Prospect Mortgage LLC on Monday agreed to pay the U.S. more than $4 million to resolve allegations that it approved mortgage loans for federal insurance that failed to meet Federal Housing Administration (FHA) standards. The settlement is the latest deal resulting from a federal crackdown on banks and mortgage companies that allegedly contributed to the financial crisis of 2008-2009.
Federal prosecutors said the July 3 deal settles a False Claims Act lawsuit the U.S. government brought against Prospect Mortgage.
According to the announcement, the California-based lender participated as a direct endorsement lender (DEL) in the Federal Housing Authority’s insurance program. As a DEL, Prospect had the authority to originate, underwrite, and endorse mortgages for FHA insurance.
If a DEL approves a mortgage loan for FHA insurance and the loan later defaults, the holder of the loan may submit an insurance claim to the Department of Housing and Urban Development (HUD), FHA’s parent agency, for the losses resulting from the defaulted loan.
FHA does not review DEL loans for compliance with FHA requirements before endorsing them for FHA insurance, so DELs are required to follow program rules designed to ensure that the loans are properly underwritten and endorsed. The DEL program requires lenders to maintain a quality-control program to prevent and correct problems in their underwriting practices and to self-report any deficient loans identified by their quality-control staff.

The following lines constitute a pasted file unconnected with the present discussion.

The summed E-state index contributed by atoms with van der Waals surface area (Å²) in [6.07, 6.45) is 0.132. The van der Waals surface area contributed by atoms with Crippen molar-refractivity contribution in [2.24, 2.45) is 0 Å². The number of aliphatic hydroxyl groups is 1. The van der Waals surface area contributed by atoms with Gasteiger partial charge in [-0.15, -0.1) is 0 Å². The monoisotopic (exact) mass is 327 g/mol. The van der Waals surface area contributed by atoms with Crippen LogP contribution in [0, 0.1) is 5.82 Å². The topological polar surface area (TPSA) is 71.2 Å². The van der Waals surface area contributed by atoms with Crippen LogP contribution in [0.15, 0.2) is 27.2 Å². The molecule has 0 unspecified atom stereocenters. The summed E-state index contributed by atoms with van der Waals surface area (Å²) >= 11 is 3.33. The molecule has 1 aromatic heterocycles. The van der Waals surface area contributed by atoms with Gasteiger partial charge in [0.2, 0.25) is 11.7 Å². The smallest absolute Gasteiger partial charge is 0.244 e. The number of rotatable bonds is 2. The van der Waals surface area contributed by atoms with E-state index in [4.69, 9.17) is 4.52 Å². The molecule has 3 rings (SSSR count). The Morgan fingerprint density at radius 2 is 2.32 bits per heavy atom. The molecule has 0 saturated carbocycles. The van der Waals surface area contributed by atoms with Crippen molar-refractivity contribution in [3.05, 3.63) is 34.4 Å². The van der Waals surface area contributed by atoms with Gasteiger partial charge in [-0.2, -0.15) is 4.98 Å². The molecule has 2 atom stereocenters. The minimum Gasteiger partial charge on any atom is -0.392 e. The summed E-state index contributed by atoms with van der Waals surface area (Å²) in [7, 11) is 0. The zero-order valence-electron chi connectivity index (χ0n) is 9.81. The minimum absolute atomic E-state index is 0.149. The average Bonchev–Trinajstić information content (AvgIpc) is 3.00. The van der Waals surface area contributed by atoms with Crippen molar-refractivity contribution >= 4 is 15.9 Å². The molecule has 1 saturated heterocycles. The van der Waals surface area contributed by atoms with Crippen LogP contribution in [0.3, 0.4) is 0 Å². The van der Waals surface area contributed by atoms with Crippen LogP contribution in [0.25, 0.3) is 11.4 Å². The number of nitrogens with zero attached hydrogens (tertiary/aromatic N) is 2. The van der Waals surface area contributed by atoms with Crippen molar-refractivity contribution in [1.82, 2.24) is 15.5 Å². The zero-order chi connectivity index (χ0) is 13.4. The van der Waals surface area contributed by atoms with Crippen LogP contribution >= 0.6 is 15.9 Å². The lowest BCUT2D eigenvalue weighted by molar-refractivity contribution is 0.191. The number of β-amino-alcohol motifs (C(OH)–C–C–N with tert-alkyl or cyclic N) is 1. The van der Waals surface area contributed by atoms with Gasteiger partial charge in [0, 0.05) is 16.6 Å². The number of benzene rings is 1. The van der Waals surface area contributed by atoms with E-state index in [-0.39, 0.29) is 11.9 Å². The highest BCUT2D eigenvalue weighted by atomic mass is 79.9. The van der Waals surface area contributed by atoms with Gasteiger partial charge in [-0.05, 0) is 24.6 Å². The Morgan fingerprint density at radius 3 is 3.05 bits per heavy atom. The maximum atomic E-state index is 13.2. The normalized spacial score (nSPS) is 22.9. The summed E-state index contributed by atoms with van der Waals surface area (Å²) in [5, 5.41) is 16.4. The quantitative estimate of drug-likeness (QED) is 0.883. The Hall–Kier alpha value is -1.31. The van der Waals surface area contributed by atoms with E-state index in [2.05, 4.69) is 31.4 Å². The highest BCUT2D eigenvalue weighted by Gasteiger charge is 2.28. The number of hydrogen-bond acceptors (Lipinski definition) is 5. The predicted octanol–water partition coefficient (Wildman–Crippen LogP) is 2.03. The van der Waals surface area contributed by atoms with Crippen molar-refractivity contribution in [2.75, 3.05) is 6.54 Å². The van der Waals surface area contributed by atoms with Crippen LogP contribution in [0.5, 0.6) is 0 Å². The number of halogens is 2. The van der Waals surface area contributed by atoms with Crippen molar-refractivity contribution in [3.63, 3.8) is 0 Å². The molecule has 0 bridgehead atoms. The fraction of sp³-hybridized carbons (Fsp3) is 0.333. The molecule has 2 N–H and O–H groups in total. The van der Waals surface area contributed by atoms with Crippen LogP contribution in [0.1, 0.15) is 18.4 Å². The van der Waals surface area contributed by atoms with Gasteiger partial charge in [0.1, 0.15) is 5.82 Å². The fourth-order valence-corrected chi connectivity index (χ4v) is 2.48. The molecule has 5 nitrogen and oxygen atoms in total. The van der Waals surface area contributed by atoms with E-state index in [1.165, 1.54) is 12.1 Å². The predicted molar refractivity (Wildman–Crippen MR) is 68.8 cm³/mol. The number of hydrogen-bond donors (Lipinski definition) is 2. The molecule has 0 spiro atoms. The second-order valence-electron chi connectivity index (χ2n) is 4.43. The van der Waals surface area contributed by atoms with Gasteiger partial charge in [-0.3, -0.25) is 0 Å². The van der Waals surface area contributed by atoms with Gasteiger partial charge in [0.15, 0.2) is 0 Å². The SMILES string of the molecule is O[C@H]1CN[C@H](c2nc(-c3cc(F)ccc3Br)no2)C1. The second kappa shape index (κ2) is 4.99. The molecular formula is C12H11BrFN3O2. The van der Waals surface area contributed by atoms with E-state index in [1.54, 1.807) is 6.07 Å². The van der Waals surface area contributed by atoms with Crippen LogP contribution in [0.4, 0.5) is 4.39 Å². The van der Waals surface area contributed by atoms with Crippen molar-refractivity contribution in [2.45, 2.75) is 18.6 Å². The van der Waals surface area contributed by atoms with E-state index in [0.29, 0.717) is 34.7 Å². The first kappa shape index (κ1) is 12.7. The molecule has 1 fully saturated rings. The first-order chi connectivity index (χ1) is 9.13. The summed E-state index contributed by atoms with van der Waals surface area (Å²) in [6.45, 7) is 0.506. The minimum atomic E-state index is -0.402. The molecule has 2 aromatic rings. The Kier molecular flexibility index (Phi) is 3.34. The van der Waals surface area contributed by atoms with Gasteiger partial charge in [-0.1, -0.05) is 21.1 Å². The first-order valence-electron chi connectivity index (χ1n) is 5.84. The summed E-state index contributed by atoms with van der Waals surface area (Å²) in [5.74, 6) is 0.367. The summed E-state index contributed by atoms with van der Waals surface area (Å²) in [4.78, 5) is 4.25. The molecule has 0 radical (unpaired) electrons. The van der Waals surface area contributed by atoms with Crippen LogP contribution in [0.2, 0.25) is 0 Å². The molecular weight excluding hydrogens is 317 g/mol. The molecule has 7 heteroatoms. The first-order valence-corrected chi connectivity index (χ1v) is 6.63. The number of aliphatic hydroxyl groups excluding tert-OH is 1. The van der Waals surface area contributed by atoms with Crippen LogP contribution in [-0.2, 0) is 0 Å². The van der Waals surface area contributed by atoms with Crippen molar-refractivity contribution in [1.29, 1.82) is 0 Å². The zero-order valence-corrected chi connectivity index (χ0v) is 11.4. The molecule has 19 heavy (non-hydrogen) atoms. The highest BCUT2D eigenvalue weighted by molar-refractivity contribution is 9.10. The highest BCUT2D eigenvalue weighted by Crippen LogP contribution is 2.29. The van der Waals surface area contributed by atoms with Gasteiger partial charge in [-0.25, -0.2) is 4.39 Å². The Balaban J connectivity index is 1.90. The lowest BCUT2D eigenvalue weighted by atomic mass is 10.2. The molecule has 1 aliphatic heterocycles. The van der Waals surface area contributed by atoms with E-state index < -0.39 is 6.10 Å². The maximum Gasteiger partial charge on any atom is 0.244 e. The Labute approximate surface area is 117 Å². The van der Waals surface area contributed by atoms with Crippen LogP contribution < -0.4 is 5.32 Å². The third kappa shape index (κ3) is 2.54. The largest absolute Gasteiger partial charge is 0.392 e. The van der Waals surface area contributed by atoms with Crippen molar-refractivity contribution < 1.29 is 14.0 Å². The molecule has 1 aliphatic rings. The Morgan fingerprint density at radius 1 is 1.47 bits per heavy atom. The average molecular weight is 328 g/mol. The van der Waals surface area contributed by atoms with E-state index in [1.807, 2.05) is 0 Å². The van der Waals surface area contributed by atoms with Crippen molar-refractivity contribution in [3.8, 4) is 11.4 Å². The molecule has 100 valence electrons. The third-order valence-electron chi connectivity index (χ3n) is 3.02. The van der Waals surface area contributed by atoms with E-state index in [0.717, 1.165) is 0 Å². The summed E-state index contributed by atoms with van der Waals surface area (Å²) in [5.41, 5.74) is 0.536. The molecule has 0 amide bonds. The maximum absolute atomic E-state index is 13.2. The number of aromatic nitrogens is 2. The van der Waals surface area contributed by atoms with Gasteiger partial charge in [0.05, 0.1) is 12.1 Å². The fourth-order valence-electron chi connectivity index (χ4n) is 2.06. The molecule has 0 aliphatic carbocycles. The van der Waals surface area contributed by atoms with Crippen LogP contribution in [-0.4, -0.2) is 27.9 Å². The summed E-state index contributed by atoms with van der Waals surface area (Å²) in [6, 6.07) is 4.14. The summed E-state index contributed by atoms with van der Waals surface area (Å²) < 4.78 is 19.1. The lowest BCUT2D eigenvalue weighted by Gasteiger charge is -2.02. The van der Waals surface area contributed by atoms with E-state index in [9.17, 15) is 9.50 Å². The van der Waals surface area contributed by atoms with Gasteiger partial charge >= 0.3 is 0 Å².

The U.S. government sued Prospect Mortgage for its alleged failure to comply with FHA origination, underwriting, and quality-control requirements. These violations led to the federal government insuring risky and otherwise unqualified loans that it would not have insured otherwise.
Between December 2007 and December 2009, Prospect had a 12.29 percent default rate – well in excess of the national average. Federal investigators determined that more than three-quarters of these defaults were attributable to two particular Prospect branches located in Florida and North Carolina.
“To participate in the FHA program, Prospect had to comply with HUD underwriting and quality control requirements and certify that these requirements had been satisfied with respect to each FHA loan it originated,” said John A. Horn, U.S. Attorney for the Northern District of Georgia. “Prospect failed to adhere to these requirements at two Southeastern branches and when many of these loans later defaulted, the United States suffered substantial losses.”
Prospect agreed to pay the U.S. $4.157 million to resolve the False Claims Act allegations.